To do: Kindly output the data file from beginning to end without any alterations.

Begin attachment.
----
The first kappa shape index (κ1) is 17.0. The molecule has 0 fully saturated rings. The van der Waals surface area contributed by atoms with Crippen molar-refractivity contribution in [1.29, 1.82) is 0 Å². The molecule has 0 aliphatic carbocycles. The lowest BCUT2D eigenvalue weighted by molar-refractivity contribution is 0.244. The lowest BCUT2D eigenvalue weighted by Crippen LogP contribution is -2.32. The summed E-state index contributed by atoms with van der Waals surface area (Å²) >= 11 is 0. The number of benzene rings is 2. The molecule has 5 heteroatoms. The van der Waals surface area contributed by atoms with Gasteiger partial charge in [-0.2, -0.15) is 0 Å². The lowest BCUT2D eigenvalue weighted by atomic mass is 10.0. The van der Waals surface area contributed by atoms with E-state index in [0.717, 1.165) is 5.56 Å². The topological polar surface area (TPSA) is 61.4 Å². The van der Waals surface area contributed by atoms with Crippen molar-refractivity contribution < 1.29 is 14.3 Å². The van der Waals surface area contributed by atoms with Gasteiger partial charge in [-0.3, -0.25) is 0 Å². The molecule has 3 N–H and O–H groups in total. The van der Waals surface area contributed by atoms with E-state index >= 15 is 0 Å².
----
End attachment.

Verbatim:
The first kappa shape index (κ1) is 17.0. The molecule has 0 fully saturated rings. The van der Waals surface area contributed by atoms with Crippen molar-refractivity contribution in [1.29, 1.82) is 0 Å². The molecule has 0 aliphatic carbocycles. The lowest BCUT2D eigenvalue weighted by molar-refractivity contribution is 0.244. The lowest BCUT2D eigenvalue weighted by Crippen LogP contribution is -2.32. The summed E-state index contributed by atoms with van der Waals surface area (Å²) >= 11 is 0. The number of benzene rings is 2. The molecule has 5 heteroatoms. The van der Waals surface area contributed by atoms with Gasteiger partial charge in [-0.2, -0.15) is 0 Å². The lowest BCUT2D eigenvalue weighted by atomic mass is 10.0. The van der Waals surface area contributed by atoms with E-state index in [0.717, 1.165) is 5.56 Å². The topological polar surface area (TPSA) is 61.4 Å². The van der Waals surface area contributed by atoms with Crippen molar-refractivity contribution < 1.29 is 14.3 Å². The van der Waals surface area contributed by atoms with Gasteiger partial charge in [-0.3, -0.25) is 0 Å². The molecule has 3 N–H and O–H groups in total. The van der Waals surface area contributed by atoms with E-state index >= 15 is 0 Å².